From the day we are born, expectations for our lives are already formed. I know, that statement sounds depressing. However, depending on where these preconceived expectations are coming from they can either improve your feeling of self-worth or diminish your ability to live a full and prosperous life. Remember, you have the power to decide who and what you will allow to influence your decisions.

1. Outside Expectations

Outside Expectations are merely any task or goal you must accomplish according to someone else’s standards.

Ask yourself, what are some things you do, but don’t necessarily know why you do them? I’m talking about how you choose to dress; the type of people you choose to date or even the type of jobs you choose to work. Are these choices honestly yours or have you been conditioned to believe they are what you want for your life?

For example, a friend of mine who is a legal assistant told me a story about a judge she used to work for. She said the judge was respectful to others, an average dresser and not much else was interesting about him. Years later, during a conversation with a former colleague she asked about the judge and was told that his wife of 25 years, divorced him. The former colleague went on to say, it was probably the best thing that could’ve happen to him. Shortly after the divorce, he dyed his hair a different color, bought a sporty car and happily married again to a person outside his race.

How often do you think people stay in unfulfilling relationships, work in life draining professions or tolerate nerve-racking situations because they are living according to someone else’s expectations. All because of the fear of disapproving or disappointing friends, family, co-workers and bosses.

2. Don’t believe the Factual Fiction

We form opinions and conclusions about how things should be based on our personal experiences. If the experience causes us to feel happy or brings pleasure, then the experience goes into the “Right/Good” category.

But, if the experience brings pain and humiliation then the experience goes into the “Wrong/Bad” category and we don’t want to repeat the feeling again. We even make it a point to warn anyone listening not to make the same mistake.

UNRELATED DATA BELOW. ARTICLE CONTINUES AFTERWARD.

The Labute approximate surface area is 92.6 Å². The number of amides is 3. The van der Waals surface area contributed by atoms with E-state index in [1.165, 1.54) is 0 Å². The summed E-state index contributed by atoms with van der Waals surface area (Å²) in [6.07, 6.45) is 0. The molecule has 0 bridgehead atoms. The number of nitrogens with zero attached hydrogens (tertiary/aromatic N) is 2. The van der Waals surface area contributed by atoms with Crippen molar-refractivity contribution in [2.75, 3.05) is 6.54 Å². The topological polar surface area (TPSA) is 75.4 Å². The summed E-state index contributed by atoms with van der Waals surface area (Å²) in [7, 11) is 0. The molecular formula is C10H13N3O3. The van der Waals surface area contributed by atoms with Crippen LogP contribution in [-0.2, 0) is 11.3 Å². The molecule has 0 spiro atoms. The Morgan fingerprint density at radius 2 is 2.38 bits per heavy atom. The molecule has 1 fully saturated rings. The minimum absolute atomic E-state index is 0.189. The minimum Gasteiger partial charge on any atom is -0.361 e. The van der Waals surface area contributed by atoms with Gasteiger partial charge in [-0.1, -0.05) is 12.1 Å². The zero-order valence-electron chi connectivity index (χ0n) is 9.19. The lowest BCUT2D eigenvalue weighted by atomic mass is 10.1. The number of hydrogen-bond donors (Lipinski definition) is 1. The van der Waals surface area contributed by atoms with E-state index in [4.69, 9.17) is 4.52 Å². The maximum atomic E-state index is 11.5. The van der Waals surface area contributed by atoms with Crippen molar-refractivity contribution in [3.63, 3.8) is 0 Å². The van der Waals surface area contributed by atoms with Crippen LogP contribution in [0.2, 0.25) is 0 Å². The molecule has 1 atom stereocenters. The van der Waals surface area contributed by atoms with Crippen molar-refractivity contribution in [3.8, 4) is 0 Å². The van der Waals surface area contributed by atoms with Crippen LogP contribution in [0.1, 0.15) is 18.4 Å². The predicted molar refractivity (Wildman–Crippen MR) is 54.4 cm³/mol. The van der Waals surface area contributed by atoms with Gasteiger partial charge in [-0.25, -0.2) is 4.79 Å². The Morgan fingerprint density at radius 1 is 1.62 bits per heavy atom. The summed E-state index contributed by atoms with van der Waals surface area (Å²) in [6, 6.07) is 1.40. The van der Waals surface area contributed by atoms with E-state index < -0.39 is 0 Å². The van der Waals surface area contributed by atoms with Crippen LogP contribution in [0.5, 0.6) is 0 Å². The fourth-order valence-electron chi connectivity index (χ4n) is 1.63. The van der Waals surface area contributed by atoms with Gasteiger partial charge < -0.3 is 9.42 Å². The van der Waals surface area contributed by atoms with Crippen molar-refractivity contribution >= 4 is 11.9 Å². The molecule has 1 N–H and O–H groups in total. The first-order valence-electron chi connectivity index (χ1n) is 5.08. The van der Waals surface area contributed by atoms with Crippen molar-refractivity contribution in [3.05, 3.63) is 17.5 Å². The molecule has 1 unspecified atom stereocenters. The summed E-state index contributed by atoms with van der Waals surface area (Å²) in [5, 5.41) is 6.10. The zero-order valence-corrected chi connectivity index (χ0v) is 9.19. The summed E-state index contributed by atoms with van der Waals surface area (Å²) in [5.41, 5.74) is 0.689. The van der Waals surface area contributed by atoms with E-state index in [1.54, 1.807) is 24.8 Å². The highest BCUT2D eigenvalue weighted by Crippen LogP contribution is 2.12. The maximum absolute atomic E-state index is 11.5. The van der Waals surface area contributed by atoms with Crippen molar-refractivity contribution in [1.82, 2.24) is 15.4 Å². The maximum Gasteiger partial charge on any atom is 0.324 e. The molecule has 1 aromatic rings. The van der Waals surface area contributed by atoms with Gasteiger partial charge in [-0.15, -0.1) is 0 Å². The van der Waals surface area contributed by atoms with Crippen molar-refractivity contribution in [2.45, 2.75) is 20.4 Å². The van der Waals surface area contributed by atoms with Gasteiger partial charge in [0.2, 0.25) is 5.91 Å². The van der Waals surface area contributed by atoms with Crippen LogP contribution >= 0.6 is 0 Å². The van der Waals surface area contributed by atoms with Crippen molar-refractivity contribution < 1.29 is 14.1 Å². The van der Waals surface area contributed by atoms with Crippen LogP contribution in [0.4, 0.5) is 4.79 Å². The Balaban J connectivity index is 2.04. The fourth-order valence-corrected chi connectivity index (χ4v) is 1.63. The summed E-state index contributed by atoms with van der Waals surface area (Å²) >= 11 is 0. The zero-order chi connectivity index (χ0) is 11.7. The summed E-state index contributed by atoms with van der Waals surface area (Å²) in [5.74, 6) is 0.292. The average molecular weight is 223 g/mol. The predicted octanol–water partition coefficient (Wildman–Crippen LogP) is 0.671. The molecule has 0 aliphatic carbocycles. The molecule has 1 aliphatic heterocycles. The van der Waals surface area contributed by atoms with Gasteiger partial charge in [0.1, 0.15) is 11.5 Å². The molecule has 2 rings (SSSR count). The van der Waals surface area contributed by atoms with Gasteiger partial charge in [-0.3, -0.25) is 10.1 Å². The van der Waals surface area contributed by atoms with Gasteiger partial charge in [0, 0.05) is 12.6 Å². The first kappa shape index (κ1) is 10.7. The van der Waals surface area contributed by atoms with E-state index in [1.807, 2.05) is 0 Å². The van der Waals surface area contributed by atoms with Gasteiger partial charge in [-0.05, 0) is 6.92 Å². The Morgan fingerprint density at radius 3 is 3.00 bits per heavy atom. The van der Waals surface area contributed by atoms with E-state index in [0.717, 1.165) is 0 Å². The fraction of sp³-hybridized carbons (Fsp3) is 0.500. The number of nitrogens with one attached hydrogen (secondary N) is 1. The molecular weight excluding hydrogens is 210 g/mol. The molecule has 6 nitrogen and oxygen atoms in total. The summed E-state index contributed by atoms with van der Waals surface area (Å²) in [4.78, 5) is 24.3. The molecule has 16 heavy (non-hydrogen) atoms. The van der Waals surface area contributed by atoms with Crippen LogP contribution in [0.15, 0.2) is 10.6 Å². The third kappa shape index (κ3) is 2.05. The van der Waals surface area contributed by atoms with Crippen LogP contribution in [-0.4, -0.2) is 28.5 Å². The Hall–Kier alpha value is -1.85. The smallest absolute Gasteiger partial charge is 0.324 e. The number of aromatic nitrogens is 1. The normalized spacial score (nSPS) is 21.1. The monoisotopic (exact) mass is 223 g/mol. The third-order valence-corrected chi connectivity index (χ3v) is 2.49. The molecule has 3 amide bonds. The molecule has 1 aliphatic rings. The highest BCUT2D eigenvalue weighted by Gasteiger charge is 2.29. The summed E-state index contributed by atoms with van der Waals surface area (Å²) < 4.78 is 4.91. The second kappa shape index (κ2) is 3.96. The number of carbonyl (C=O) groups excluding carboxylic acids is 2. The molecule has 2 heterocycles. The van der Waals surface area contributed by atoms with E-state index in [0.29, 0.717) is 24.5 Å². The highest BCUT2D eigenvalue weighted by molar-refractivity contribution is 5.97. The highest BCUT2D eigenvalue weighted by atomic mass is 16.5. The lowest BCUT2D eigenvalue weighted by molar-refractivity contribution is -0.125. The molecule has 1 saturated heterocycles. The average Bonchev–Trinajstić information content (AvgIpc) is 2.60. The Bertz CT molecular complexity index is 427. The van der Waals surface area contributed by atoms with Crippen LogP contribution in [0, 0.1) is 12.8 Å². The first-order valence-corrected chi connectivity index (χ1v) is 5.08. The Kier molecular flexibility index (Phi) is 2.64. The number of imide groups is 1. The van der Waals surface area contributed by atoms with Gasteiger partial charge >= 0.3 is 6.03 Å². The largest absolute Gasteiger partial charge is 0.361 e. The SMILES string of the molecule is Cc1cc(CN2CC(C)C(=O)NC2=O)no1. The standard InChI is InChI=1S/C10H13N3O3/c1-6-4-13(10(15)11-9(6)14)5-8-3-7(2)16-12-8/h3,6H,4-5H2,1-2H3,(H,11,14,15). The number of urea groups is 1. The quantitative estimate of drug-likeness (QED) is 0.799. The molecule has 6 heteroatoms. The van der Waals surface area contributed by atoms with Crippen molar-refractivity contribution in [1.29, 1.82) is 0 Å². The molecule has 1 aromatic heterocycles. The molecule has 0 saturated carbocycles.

However, when these personal experiences are shared with others in the form of advice, but presented as “fact”, then that’s when “factual fiction” is in full swing. The person telling these factual fiction stories are only giving you their input because they expect you to believe what they say. And, they expect you to do what they expect you not to do, question their facts.

We all know these facts are actually opinions. Be careful to only accept these factual fictions if they are good advice that will lead you towards the completions of your goals dreams and aspirations.

3. Your Wrong is My Right

There’s a song called “(If loving you is wrong) I don’t want to be right.” Although the song is about cheating this title can be applied to many situations and for a lot of different reasons.

For instance, I love meeting new people and speaking passionately about teaching others how to become more self-aware. If someone was to tell me that I’m wrong and naive to believe that most people are capable of breaking free from self-defeating thoughts then…

I don’t want to be right.

If a person has a burning desire to quite their job to become a full time entrepreneur, how many people do you think would tell them they are wrong for wanting to do something so foolish? These people would try to put all types of doubts and uncertainty into the aspiring entrepreneurs mind.

Why? Because they themselves don’t have the same courage to take the leap of faith. Instead, they expect everyone they know and work with to be as afraid of change and doomed to live average lives as they are. Because, staying at a job that no longer suites your life’s purpose would be the right thing to do.

Live your life based on what you want out of it. Not by the expectations of what others want from it.